President Obama and First Lady Michelle Obama marked the tenth anniversary of the September 11 attacks by attending memorials at each of the three sites where the planes crashed 10 years ago today. Their first stop was New York City, where they joined the annual service that includes reading the names of all of the almost 3,000 victims. The President and First Lady joined former President George W. Bush and former First Lady Laura Bush at the new September 11 Memorial, which features two reflecting pools built over the towers' footprints where the names of the victims are etched in bronze.
From New York, the Obamas traveled to Shanksville, Pennsylvania, where they walked along the Wall of Names that honors the 40 brave Americans who were on Flight 93, the plane that crashed at Shanksville, and placed a wreath at the site. Earlier in the week, Vice President Joseph Biden, with Presidents George W. Bush, Bill Clinton, Secretary of Interior Ken Salazar, former First Lady Laura Bush, and Dr. Jill Biden were in Shanksville to participate in a dedication ceremony for the first phase of the Flight 93 National Memorial.
The President also placed a wreath at a memorial at the Pentagon, where the 184 victims are each remembered with a bench and small reflecting pool. Vice President Biden and Dr. Biden marked the anniversary at the Pentagon.
Secretary of State Hillary Rodham Clinton delivered remarks at the Voices of September 11th event and the 10th Anniversary 9/11 Memorial for Cantor Fitzgerald in New York. On Friday, September 9, 2011, Secretary Clinton and other dignitaries attended the Opening Bell at the New York Stock Exchange to remember the victims of September 11, and those who selflessly aided the rescue and recovery effort. Secretary Clinton also outlined U.S. counterterrorism strategy in remarks at the John Jay School.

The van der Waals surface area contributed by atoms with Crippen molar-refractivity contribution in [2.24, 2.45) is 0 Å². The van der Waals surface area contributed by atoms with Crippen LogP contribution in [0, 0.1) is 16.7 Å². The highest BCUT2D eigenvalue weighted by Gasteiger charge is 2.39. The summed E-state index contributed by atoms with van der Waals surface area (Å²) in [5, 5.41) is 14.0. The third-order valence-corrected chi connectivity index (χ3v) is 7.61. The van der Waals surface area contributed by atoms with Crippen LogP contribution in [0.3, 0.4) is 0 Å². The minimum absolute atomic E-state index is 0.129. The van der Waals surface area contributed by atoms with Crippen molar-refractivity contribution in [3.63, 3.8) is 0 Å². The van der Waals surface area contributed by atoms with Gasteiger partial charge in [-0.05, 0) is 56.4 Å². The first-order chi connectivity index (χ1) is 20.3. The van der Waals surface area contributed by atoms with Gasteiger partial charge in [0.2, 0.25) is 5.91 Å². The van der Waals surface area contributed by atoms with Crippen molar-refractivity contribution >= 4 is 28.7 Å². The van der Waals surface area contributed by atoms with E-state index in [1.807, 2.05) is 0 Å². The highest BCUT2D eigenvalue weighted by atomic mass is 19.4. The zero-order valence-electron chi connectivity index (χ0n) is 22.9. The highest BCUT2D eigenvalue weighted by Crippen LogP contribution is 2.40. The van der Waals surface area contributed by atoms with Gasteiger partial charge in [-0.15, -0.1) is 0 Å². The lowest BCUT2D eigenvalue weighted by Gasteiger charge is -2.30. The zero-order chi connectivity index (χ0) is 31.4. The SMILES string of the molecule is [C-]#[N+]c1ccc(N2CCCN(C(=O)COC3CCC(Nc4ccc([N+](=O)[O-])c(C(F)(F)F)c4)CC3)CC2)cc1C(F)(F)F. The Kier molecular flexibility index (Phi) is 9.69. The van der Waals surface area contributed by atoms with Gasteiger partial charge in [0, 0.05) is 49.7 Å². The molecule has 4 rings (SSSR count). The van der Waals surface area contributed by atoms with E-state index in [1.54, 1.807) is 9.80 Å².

President Obama issued a message for those who lost loved ones on that terrible day, ten years ago: "We can never replace all that you have lost. But what we can do, what we will do, is honor the memory of your loved ones by being the best country we can be, and by standing with you and your families, now and forever."
The President declared September 11 a national day of service and remembrance to honor those killed in the attacks, those who responded 10 years ago and those who have served in our military during in the wars in Iraq and Afghanistan. Yesterday, the First Family participated in a service project in Washington, D.C.
On Sunday night, after a day spent remembering those who lost their lives on September 11, 2001, President Obama, First Lady Michelle Obama, Vice President Biden, and Dr. Biden attended "A Concert for Hope" at the Kennedy Center in Washington, D.C. At the concert, the President said:
"Decades from now, Americans will visit the memorials to those who were lost on 9/11. They'll run their fingers over the places where the names of those we loved are carved into marble and stone, and they may wonder at the lives that they led. And standing before the white headstones in Arlington, and in peaceful cemeteries and small-town squares in every corner of the country, they will pay respects to those lost in Iraq and Afghanistan. They'll see the names of the fallen on bridges and statues, at gardens and schools.
"And they will know that nothing can break the will of a truly United States of America. They will remember that we've overcome slavery and Civil War; we've overcome bread lines and fascism and recession and riots, and communism and, yes, terrorism. They will be reminded that we are not perfect, but our democracy is durable, and that democracy -- reflecting, as it does, the imperfections of man -- also give us the opportunity to perfect our union. That is what we honor on days of national commemoration -- those aspects of the American experience that are enduring, and the determination to move forward as one people.
"More than monuments, that will be the legacy of 9/11 -- a legacy of firefighters who walked into fire and soldiers who signed up to serve; of workers who raised new towers, and citizens who faced down their private fears. Most of all, of children who realized the dreams of their parents. It will be said that we kept the faith; that we took a painful blow, and we emerged stronger than before."